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New Study Finds AmnioBand® Membrane Effectively Heals Venous Leg Ulcers in Less Time

Results from multicenter study suggest MTF Biologics allograft is the most cost-effective advanced treatment for chronic venous leg ulcers available


Edison, NJ (November 29, 2022) — A recent study in Plastic and Reconstructive Surgery, the Journal of the American Society of Plastic Surgeons, reports that AmnioBand® Membrane, an aseptically processed, dehydrated human amnion/chorion allograft (dHACA) developed by MTF Biologics, offers greater wound closure for those with chronic venous leg ulcers than standard of care alone. In fact, AmnioBand was shown to achieve full wound closure in 75 percent of these difficult to treat wounds after just 12 weeks of treatment. These results indicate that AmnioBand is one of the most cost-effective advanced treatment options for venous leg ulcers available today.

“This study showed that AmnioBand achieved full wound closure in 75 percent of patients at 12 weeks even when applied biweekly,” said Thomas E. Serena, MD, FACS, FACHM, MAPWCA, founder and medical director of the SerenaGroup® and principal investigator of the study. “This data is exciting as it highlights the advantages of using aseptically processed dHACA to enable bi-weekly treatments and fewer graft applications without compromising patient outcomes. This is an important consideration in a value-based health care delivery model”.

Venous leg ulcers are open wounds that often occur because of a lack of blood pressure regulation in patients’ legs. Ulcers typically form around patients’ ankles but can form elsewhere on the leg. It is estimated that 1 to 3 percent of the elderly population in the United States will be impacted by a venous leg ulcer, and they are most common in women over the age of 50. These wounds can be very difficult to heal, making them costly and complex to treat. In the United States, venous leg ulcers represent an annual economic burden of $14.9 billion to Medicare and commercial payers.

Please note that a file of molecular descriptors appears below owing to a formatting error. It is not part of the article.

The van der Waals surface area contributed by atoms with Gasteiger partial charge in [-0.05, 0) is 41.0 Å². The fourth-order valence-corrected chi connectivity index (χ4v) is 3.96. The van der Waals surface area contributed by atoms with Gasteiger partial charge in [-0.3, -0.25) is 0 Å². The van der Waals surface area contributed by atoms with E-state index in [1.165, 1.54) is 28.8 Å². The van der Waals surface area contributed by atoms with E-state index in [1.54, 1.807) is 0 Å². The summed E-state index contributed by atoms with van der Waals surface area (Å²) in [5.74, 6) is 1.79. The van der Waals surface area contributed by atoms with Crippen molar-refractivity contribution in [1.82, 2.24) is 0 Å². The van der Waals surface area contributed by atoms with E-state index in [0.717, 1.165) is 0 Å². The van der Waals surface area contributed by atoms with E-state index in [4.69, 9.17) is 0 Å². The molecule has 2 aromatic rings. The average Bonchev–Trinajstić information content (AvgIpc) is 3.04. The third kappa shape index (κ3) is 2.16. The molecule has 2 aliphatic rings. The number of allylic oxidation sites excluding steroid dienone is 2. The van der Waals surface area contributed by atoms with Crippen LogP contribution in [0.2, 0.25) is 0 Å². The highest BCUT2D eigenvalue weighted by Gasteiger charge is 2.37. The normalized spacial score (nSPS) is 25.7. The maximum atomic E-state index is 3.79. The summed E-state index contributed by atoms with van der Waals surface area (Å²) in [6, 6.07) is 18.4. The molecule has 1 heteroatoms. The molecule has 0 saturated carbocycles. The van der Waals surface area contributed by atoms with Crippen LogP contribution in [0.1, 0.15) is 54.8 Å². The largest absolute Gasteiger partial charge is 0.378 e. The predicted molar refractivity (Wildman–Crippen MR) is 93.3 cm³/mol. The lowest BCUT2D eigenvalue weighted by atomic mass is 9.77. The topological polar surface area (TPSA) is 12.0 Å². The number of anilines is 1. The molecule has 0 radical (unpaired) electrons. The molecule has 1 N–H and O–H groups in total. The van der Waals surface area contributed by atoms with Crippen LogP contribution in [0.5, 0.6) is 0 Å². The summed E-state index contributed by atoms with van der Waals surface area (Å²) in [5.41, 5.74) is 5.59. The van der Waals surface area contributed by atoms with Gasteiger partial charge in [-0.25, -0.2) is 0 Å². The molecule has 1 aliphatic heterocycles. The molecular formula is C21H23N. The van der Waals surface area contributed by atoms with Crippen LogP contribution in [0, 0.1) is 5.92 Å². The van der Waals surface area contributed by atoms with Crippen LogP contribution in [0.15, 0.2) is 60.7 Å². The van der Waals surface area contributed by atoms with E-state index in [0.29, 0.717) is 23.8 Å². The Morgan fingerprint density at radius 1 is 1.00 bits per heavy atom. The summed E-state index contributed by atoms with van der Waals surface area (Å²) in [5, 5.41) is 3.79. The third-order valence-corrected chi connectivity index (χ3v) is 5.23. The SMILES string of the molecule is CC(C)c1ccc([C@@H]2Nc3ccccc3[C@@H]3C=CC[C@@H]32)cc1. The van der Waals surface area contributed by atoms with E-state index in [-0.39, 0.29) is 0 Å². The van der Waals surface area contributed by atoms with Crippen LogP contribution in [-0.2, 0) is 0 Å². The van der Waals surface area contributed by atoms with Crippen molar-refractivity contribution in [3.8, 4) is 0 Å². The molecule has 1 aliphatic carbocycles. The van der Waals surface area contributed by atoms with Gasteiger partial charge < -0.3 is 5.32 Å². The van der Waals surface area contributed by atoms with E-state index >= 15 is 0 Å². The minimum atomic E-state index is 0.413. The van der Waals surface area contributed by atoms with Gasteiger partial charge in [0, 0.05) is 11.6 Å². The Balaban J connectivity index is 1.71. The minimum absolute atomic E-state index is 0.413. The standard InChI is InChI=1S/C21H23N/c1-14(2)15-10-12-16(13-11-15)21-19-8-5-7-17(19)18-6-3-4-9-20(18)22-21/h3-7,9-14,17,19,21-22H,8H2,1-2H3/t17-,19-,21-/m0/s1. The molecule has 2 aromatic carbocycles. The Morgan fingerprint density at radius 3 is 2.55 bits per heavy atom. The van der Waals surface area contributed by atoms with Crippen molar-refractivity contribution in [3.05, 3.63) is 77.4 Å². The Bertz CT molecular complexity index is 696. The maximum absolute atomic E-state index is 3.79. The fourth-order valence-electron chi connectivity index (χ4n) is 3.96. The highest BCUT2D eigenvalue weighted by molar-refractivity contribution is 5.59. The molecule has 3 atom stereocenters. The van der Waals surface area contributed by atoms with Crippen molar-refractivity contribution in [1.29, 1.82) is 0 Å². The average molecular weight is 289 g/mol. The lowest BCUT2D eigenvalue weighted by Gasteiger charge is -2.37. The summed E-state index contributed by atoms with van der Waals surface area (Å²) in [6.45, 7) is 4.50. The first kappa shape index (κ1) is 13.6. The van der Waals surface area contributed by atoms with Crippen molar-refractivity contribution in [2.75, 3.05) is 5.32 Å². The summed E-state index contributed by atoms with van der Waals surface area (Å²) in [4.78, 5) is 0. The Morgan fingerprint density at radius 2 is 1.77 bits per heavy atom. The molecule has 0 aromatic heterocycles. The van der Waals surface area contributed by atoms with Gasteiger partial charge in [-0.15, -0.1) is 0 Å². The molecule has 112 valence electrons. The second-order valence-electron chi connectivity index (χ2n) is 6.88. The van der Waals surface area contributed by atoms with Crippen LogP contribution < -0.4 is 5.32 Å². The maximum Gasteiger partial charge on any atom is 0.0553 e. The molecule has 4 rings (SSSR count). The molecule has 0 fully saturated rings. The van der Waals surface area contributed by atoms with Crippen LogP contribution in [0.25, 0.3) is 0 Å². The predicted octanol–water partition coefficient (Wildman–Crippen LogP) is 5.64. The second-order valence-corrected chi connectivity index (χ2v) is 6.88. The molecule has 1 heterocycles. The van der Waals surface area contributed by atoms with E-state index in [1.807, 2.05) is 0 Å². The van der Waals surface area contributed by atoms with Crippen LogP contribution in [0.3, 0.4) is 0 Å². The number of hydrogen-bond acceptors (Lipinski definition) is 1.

The published study was a prospective, multicenter, randomized controlled clinical trial designed to evaluate percentage wound closure and percentage of wound area reduction after a 12-week period. As part of the study, which was sponsored by MTF Biologics, researchers evaluated two application regimens of AmnioBand plus standard of care compared to standard of care alone for patients with chronic venous leg ulcers across eight wound care centers in the United States. Patients were enrolled into one of three groups: weekly standard of care treatments, weekly applications of AmnioBand plus standard of care, or biweekly applications of AmnioBand plus standard of care.

When applied either weekly or biweekly to patients with chronic venous leg ulcers, AmnioBand achieved full wound closure in 75 percent of patients over the 12-week period. The study also found the AmnioBand groups had a significantly higher median percentage wound area reduction of 100% vs 75% wound area reduction in the standard of care alone group at the 12 week timepoint.

“Venous leg ulcers are notoriously hard to treat,” said Marc Long, PhD, executive vice president of R&D and clinical and medical affairs at MTF Biologics. “This is evident by the fact that there are so few studies showing such positive clinical outcomes for patients with these wounds. We are pleased to see the results achieved by AmnioBand in those with venous leg ulcers and look forward to continuing to evaluate its use for these patients.”

Read “A Multicenter Randomized Controlled Clinical Trial Evaluating Two Application Regimens of Dehydrated Human Amniotic Membrane and Standard of Care vs Standard of Care Alone in the Treatment of Venous Leg Ulcers” here:,_Randomized,_Controlled,_Clinical.39.aspx. Learn more about AmnioBand® Membrane at

About MTF Biologics

MTF Biologics is a global nonprofit organization that saves and heals lives by honoring donated gifts, serving patients and advancing science. It provides exceptional service, resources, and expertise to donors and their loved ones who give the gift of donation; patients who depend on tissue and organ transplants; healthcare providers who care for donors and recipients; and, clinicians and scientists advancing medicine through transplantation science and research.